Frances Fitzgerald launches stern defence of her record as justice minister
TÁNAISTE Frances Fitzgerald has launched a stern defence of her record as justice minister, saying she “utterly rejects” suggestions she acted improperly.
Ms Fitzgerald received fresh legal advice today about the contents of an email she received in May 2015 which alerted her clashes between lawyers for Gardaí and whistleblower Maurice McCabe at the O’Higgins Commission.
The advice said that she was correct not to intervene in the legal disputes at the inquiry, the Tánaiste said.
Speaking in the Seanad, Ms Fitzgerald argued that the political charges made against her in recent days are unfair.
“The suggestion is that I didn’t act to improve how An Garda Siochana dealt with the issue of whistleblowing.
“The suggestion is that I didn’t want the truth to be found. Let me be clear, I utterly reject those suggestions,” she said.
Her appearance in the Seanad came shortly after Fianna Fáil leader Micheál Martin asked his party member for “time and space” to decide their approach to the controversy.
If his party declare no confidence in the Tánaiste it could spark a general election in the days before Christmas.
The Tánaiste told the Seanad “actions speak louder than words” before outlining out she “pursued a programme of fundamental reform of An Garda Siochana and the Department of Justice & Equality”.
“For decades, successive governments failed to deal with the issue of whistleblowers,” she said.
Ms Fitzgerald said she has always been “a hard-working, pro- active Minister, never afraid to tackle the issues in the three Departments in which I have served”.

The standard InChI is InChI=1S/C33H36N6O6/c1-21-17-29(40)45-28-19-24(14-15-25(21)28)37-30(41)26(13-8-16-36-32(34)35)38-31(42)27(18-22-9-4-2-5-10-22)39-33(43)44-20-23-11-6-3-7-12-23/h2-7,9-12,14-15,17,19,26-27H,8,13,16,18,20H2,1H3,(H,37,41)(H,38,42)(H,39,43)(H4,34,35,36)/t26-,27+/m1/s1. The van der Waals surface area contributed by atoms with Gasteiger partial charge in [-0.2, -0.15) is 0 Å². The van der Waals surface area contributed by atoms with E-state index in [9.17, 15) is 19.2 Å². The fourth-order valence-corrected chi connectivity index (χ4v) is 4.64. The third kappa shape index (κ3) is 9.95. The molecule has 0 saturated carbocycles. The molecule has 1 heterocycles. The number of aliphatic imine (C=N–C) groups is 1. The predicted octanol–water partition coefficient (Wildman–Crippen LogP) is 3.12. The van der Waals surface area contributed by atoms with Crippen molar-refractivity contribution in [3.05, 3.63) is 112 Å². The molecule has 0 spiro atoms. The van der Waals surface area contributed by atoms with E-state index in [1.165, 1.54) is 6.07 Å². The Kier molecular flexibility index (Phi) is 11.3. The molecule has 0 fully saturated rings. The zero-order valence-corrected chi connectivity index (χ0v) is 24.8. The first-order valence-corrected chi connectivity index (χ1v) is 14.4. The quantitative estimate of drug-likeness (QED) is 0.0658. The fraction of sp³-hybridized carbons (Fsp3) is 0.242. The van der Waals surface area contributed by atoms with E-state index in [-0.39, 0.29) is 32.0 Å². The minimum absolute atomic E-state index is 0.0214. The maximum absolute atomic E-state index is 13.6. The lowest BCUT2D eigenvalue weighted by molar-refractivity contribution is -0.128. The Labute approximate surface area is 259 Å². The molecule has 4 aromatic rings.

“Nobody could credibly accuse me of being work shy,” she said.
However, Fianna Fáil senator Lorraine Clifford-Lee said the answers were “far from satisfactory”.
“The way things stand at present there are more questions than answers,” she said.
Ms Clifford-Lee claimed that by not intervening with the Garda efforts to discredit Sgt McCabe, the Tánaiste “actually agreed with the strategy”.
“It’s completely incredible that you didn’t act or see fit to act. Surely the alarms bells should have gone off in your head. If they didn’t Tánaiste we’d really have to question your judgement on this,” she said.
However, Ms Fitzgerald received backing from Independent senator Victor Boylan who hit out at the sense “of people vying for political blood and a head on a plate”.
He said TDs and senators had “belly ached” for a tribunal which the Tánaiste duly established, adding that it was “fundamentally and grossly unfair and wrong” to now run a parallel investigation in the Oireachtas.
Fine Gael senator Martin Conway described the Tánaiste as a person of “integrity”.
“She’s somebody who pioneered women’s rights in the 80s and 90s when it wasn’t popular,” he said.
Mr Conway described the contribution from Ms Clifford-Lee as “quiet outrageous”.
“When is black and white, not black and white?” he asked.
Sinn Féin’s Niall Ó Donnghaile said the controversy was “undermining your judgement and credibility”, while Labour’s Aodhán Ó Ríordáin questioned whether Ms Fitzgerald showed too much deference to officials in the Department of Justice.
“They consider themselves to quiet important. They walk with a certain stagger. They take themselves quiet seriously.
“You would have been aware of their reputation. Who was running the show?” he asked.
Ms Fitzgerald concluded the debate, saying: “I acted on all of the issues that came up about whistleblowers. All of my actions showed that I was taking the issue of whistleblowing very seriously when I was minister for justice.”